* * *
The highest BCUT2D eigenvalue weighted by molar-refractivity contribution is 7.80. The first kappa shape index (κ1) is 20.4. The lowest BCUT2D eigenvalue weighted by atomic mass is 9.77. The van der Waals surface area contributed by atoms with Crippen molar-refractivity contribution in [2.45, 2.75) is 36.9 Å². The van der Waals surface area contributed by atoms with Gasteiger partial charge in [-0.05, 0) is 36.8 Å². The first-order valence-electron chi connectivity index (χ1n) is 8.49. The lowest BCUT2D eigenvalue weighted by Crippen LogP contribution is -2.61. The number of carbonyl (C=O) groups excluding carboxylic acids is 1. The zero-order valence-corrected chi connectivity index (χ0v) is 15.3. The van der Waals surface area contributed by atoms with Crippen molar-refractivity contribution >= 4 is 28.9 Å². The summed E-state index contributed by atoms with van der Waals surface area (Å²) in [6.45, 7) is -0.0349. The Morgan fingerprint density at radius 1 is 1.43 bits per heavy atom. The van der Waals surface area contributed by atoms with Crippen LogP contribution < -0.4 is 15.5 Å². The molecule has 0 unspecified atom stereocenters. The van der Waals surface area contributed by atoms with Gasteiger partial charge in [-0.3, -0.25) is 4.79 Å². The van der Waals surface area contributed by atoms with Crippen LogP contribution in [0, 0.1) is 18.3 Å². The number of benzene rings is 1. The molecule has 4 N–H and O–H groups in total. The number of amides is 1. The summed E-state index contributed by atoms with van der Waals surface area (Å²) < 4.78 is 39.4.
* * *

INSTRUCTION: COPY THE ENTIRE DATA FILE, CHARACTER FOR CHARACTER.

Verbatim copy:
The highest BCUT2D eigenvalue weighted by molar-refractivity contribution is 7.80. The first kappa shape index (κ1) is 20.4. The lowest BCUT2D eigenvalue weighted by atomic mass is 9.77. The van der Waals surface area contributed by atoms with Crippen molar-refractivity contribution in [2.45, 2.75) is 36.9 Å². The van der Waals surface area contributed by atoms with Gasteiger partial charge in [-0.05, 0) is 36.8 Å². The first-order valence-electron chi connectivity index (χ1n) is 8.49. The lowest BCUT2D eigenvalue weighted by Crippen LogP contribution is -2.61. The number of carbonyl (C=O) groups excluding carboxylic acids is 1. The zero-order valence-corrected chi connectivity index (χ0v) is 15.3. The van der Waals surface area contributed by atoms with Crippen molar-refractivity contribution >= 4 is 28.9 Å². The summed E-state index contributed by atoms with van der Waals surface area (Å²) in [6.45, 7) is -0.0349. The Morgan fingerprint density at radius 1 is 1.43 bits per heavy atom. The van der Waals surface area contributed by atoms with Crippen LogP contribution < -0.4 is 15.5 Å². The molecule has 0 unspecified atom stereocenters. The van der Waals surface area contributed by atoms with Gasteiger partial charge in [-0.3, -0.25) is 4.79 Å². The van der Waals surface area contributed by atoms with Crippen LogP contribution in [0, 0.1) is 18.3 Å². The number of benzene rings is 1. The molecule has 4 N–H and O–H groups in total. The number of amides is 1. The summed E-state index contributed by atoms with van der Waals surface area (Å²) < 4.78 is 39.4.